We watched some TV too but only a couple of hours max in the evening. I have to say I'm loving Netflix now that we have it. So many good shows that regular network television never had. I absolutely love the way you can watch whole seasons one episode after another. We just finished bingeing on "Trapped", an excellent murder mystery series set in a remote village in Iceland. In winter. Even with the subtitles (dialog in Icelandic, Danish and English) it was a riveting character study with a completely unpredictable plot. So good. Some similarities with "Shetland", another great mystery series from the UK which we've also watched recently. What is it with my fascination with remote island communities? Luckily in real life the crime level isn't quite as crazy, eh? At least one would hope. Heh.

I'm sure I'll get some enthusiasm back very soon. Meanwhile back to reading carding!

Tuesday, January 10, 2017

Still Breathing

Well. It's been awhile, eh? Yup, The Crud is still not gone and now Thom has it even worse than I did. Apparently it's the bug that wasn't covered by this year's flu vaccine and is now at mini-epidemic proportions. We are in good company. Bleh.

Meanwhile, back in our winter wonderland, lots of snow and ice still lingers. The city finally sanded our intersection. Twice. But there's a lot of lumpy ice out there still. It rained for a couple of days too but even that didn't make much of a dent in the mess. Not that we care since we aren't going anywhere that we don't have to.

In the midst of all this my sister came down from Haida Gwaii for 4 days and stayed here at Plague Central. She had a dentist appointment and of course attempted to make it worth the flight costs by squeezing in a bunch of other errands. I sucked it up enough to accompany her to my hairdresser and to her current favourite local clothing shop. She goes just a little nuts with all the goodies available in the Big Smoke! It's kind of fun watching somebody else try on all the clothes that wouldn't work on my body. Oh and speaking of bodies, I gave her my Oakmeal Sweater and it looks so much better on her! She hardly took it off while she was here. In contrast I've hardly worn it in the 4 years since I made it. It just didn't feel right on me - even when I lengthened the sleeves. She'll be getting lots of use out of it because she went home to a new pile of snow! I just hope we didn't pass the plague on too.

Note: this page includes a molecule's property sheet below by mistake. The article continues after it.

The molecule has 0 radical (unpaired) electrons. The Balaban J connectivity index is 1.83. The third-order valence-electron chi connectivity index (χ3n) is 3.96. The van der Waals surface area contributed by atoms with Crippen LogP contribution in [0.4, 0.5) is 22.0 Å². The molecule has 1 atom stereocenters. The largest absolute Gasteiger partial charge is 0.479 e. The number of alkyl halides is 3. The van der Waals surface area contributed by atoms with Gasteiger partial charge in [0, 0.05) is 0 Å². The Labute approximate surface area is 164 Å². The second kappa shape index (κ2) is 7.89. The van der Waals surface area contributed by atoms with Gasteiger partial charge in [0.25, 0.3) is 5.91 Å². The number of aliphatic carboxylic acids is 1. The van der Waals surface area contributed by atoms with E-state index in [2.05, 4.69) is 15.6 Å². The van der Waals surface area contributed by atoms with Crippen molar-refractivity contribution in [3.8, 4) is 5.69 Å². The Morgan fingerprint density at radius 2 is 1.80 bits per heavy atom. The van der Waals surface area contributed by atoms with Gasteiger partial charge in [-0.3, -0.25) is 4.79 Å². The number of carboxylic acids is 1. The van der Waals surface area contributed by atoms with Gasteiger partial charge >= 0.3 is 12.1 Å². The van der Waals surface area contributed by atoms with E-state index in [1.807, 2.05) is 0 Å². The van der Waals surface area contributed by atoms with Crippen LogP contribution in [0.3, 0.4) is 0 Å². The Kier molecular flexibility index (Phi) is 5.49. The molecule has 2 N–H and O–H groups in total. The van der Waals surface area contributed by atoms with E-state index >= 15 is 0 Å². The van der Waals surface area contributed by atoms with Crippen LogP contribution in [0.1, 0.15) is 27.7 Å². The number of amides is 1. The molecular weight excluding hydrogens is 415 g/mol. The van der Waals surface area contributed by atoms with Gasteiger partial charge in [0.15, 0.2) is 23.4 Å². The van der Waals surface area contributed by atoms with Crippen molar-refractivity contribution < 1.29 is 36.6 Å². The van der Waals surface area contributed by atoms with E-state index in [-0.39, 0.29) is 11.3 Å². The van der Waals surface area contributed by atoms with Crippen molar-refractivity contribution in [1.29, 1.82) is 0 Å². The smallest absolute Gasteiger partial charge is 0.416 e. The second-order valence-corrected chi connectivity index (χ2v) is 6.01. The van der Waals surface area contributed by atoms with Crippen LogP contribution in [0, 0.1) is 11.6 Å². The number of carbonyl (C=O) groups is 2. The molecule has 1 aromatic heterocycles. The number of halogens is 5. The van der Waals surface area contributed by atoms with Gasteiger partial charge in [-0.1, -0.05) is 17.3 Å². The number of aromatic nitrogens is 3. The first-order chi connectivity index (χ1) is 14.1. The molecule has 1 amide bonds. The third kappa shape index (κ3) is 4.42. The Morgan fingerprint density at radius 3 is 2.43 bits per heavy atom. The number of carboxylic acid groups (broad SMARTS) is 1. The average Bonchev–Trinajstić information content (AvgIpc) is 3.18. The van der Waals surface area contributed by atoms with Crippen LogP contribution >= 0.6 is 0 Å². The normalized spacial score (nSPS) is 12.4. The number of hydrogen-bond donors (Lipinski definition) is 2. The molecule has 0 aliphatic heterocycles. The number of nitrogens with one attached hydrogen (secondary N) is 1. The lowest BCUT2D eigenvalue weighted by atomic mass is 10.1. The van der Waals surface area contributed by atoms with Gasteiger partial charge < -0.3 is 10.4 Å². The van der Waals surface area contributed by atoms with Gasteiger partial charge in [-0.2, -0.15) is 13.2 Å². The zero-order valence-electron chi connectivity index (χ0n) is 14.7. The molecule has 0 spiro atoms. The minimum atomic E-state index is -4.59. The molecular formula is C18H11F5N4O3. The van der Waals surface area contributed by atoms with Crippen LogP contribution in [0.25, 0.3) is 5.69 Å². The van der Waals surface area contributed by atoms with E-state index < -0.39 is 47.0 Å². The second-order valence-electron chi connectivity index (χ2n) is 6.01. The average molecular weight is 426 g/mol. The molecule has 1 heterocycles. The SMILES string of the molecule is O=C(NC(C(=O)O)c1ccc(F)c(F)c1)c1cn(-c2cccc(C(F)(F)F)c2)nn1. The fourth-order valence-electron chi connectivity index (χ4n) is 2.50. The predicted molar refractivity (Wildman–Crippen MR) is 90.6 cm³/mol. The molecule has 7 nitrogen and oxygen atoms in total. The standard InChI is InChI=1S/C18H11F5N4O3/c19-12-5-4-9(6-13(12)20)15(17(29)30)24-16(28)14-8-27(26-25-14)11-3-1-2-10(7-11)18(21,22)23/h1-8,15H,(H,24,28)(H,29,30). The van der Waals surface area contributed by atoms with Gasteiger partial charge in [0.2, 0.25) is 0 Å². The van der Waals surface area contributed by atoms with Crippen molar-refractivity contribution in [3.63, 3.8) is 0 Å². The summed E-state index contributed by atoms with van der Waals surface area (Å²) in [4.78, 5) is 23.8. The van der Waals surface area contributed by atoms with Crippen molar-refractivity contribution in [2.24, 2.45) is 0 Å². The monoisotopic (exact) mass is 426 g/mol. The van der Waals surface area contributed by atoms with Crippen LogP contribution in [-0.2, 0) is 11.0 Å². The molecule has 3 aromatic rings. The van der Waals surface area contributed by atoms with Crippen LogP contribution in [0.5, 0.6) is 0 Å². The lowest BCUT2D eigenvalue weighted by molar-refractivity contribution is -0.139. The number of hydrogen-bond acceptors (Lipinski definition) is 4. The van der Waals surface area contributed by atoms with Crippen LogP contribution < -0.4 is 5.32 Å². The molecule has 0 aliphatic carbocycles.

What else? We've kind of been hunkered down in basic survival mode so not a lot is getting accomplished these days. Except reading and video watching. However yesterday I managed to dig out the fibre for my next spinning and knitting project. Lurking about in the stash I had 3 bags of dyed black roving from Birkeland Bros:

Three different ones marked Perendale (the newest one because the label has the new owner's address), Cross-Breed and just generic Wool - a little over 1200g total. They are very similar but the Perendale is slightly coarser and the Wool is slightly softer than the Cross-Breed. I decided that dead black was too boring plus I needed to blend all the fibres together anyhow so I carded up a sample and added about 5% white Corriedale (also from BB). I like the slightly charcoal-heathered look with just a hint of the white in there. Unfortunately I didn't like the spinning so much. I decided to try a technique that I saw on the Esther Rodgers Craftsy class - making wool punis off a drum-carder. It worked fine to make the cute little punis:

But the spinning on Klaas, my Louet S-90, was really jerky and hard to control. Doesn't help that I'm not very good at long-draw! Midway I switched to a more comfortable short forward draw and had much more control. I'm trying to get a lightweight bulky yarn which is way outside of my comfort zone because I absolutely covet this sweater:

That's Ebony by Cristina Ghirlanda and I love it. Unfortunately I don't love bulky yarn, either spinning or knitting with it. I want this sweater enough though that I'm going to persist. And hope that I can get something that works, preferably before it gets too warm for such a heavy garment. I need about 900 yards or so.

Anyway the sample yarn that I ended up with (and which is sopping wet or I'd show you) after chain-plying my singles is lumpy, a little overplied and probably not quite thick enough. It broke several times while I was plying it which is where it developed too much ply twist while I tried to fix the breaks. I probably also need to adjust the ratio to a larger whorl. It's much too easy to overply while chain-plying because you are doing more manipulating with your hands. On the other hand, I didn't want to bother with a conventional 3-ply which might have been a better choice. Guess it's time for sample number two.

Monday, January 02, 2017